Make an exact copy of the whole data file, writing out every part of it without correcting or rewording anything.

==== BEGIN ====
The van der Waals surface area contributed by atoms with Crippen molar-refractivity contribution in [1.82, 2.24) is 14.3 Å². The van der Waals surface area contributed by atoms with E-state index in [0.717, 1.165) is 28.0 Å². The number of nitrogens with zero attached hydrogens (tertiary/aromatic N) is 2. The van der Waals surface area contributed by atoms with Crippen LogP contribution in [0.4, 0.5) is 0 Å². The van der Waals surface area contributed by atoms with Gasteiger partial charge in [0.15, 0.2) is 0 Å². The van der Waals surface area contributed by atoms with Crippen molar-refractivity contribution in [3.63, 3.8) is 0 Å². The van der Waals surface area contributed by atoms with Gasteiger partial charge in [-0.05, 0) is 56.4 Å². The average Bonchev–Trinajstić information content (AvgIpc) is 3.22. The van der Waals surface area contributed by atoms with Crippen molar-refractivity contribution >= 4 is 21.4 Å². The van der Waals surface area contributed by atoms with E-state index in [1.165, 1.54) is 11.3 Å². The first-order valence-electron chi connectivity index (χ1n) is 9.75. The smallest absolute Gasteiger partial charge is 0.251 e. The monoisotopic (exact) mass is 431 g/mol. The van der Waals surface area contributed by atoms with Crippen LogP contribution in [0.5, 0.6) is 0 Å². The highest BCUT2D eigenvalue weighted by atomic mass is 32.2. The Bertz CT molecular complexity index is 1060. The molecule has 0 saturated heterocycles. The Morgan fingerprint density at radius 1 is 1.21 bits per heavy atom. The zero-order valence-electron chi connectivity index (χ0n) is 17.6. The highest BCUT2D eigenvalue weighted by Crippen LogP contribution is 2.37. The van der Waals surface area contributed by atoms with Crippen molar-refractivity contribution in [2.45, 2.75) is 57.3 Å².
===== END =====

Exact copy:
The van der Waals surface area contributed by atoms with Crippen molar-refractivity contribution in [1.82, 2.24) is 14.3 Å². The van der Waals surface area contributed by atoms with E-state index in [0.717, 1.165) is 28.0 Å². The number of nitrogens with zero attached hydrogens (tertiary/aromatic N) is 2. The van der Waals surface area contributed by atoms with Crippen LogP contribution in [0.4, 0.5) is 0 Å². The van der Waals surface area contributed by atoms with Gasteiger partial charge in [0.15, 0.2) is 0 Å². The van der Waals surface area contributed by atoms with Crippen molar-refractivity contribution in [3.63, 3.8) is 0 Å². The van der Waals surface area contributed by atoms with Gasteiger partial charge in [-0.05, 0) is 56.4 Å². The average Bonchev–Trinajstić information content (AvgIpc) is 3.22. The van der Waals surface area contributed by atoms with Crippen molar-refractivity contribution >= 4 is 21.4 Å². The van der Waals surface area contributed by atoms with E-state index in [1.165, 1.54) is 11.3 Å². The first-order valence-electron chi connectivity index (χ1n) is 9.75. The smallest absolute Gasteiger partial charge is 0.251 e. The monoisotopic (exact) mass is 431 g/mol. The van der Waals surface area contributed by atoms with Crippen LogP contribution in [0.5, 0.6) is 0 Å². The highest BCUT2D eigenvalue weighted by atomic mass is 32.2. The Bertz CT molecular complexity index is 1060. The molecule has 0 saturated heterocycles. The Morgan fingerprint density at radius 1 is 1.21 bits per heavy atom. The zero-order valence-electron chi connectivity index (χ0n) is 17.6. The highest BCUT2D eigenvalue weighted by Crippen LogP contribution is 2.37. The van der Waals surface area contributed by atoms with Crippen molar-refractivity contribution in [2.45, 2.75) is 57.3 Å².